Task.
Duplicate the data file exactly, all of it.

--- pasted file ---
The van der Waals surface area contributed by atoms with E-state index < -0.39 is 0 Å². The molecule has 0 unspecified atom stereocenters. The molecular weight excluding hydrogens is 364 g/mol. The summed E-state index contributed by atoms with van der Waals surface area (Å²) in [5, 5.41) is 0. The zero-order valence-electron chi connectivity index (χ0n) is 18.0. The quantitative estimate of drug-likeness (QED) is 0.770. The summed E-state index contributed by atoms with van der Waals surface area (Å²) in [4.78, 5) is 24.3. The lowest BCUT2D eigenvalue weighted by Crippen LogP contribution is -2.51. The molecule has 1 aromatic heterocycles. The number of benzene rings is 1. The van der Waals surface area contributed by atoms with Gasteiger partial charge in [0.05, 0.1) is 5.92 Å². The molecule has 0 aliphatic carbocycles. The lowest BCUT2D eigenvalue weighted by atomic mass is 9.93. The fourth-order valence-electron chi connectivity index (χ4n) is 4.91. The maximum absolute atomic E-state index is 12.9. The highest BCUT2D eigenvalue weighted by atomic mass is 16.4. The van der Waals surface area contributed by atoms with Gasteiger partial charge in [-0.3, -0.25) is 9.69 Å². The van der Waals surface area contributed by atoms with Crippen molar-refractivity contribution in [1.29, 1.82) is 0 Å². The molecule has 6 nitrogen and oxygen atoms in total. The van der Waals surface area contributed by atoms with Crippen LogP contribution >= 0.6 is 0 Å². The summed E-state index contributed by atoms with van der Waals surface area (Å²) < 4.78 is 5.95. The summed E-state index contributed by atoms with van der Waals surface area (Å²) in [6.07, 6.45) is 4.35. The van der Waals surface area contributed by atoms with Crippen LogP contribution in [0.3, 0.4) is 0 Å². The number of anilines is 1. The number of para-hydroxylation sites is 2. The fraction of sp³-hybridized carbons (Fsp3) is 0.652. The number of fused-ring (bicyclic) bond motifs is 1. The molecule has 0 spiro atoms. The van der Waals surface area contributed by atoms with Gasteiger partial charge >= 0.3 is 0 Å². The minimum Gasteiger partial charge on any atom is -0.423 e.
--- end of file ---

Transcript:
The van der Waals surface area contributed by atoms with E-state index < -0.39 is 0 Å². The molecule has 0 unspecified atom stereocenters. The molecular weight excluding hydrogens is 364 g/mol. The summed E-state index contributed by atoms with van der Waals surface area (Å²) in [5, 5.41) is 0. The zero-order valence-electron chi connectivity index (χ0n) is 18.0. The quantitative estimate of drug-likeness (QED) is 0.770. The summed E-state index contributed by atoms with van der Waals surface area (Å²) in [4.78, 5) is 24.3. The lowest BCUT2D eigenvalue weighted by Crippen LogP contribution is -2.51. The molecule has 1 aromatic heterocycles. The number of benzene rings is 1. The van der Waals surface area contributed by atoms with Gasteiger partial charge in [0.05, 0.1) is 5.92 Å². The molecule has 0 aliphatic carbocycles. The lowest BCUT2D eigenvalue weighted by atomic mass is 9.93. The fourth-order valence-electron chi connectivity index (χ4n) is 4.91. The maximum absolute atomic E-state index is 12.9. The highest BCUT2D eigenvalue weighted by atomic mass is 16.4. The van der Waals surface area contributed by atoms with Gasteiger partial charge in [-0.3, -0.25) is 9.69 Å². The van der Waals surface area contributed by atoms with Crippen molar-refractivity contribution in [1.29, 1.82) is 0 Å². The molecule has 6 nitrogen and oxygen atoms in total. The van der Waals surface area contributed by atoms with Crippen LogP contribution >= 0.6 is 0 Å². The summed E-state index contributed by atoms with van der Waals surface area (Å²) < 4.78 is 5.95. The summed E-state index contributed by atoms with van der Waals surface area (Å²) in [6.07, 6.45) is 4.35. The van der Waals surface area contributed by atoms with Crippen LogP contribution in [0.3, 0.4) is 0 Å². The number of anilines is 1. The number of para-hydroxylation sites is 2. The fraction of sp³-hybridized carbons (Fsp3) is 0.652. The number of fused-ring (bicyclic) bond motifs is 1. The molecule has 0 spiro atoms. The van der Waals surface area contributed by atoms with Gasteiger partial charge >= 0.3 is 0 Å². The minimum Gasteiger partial charge on any atom is -0.423 e.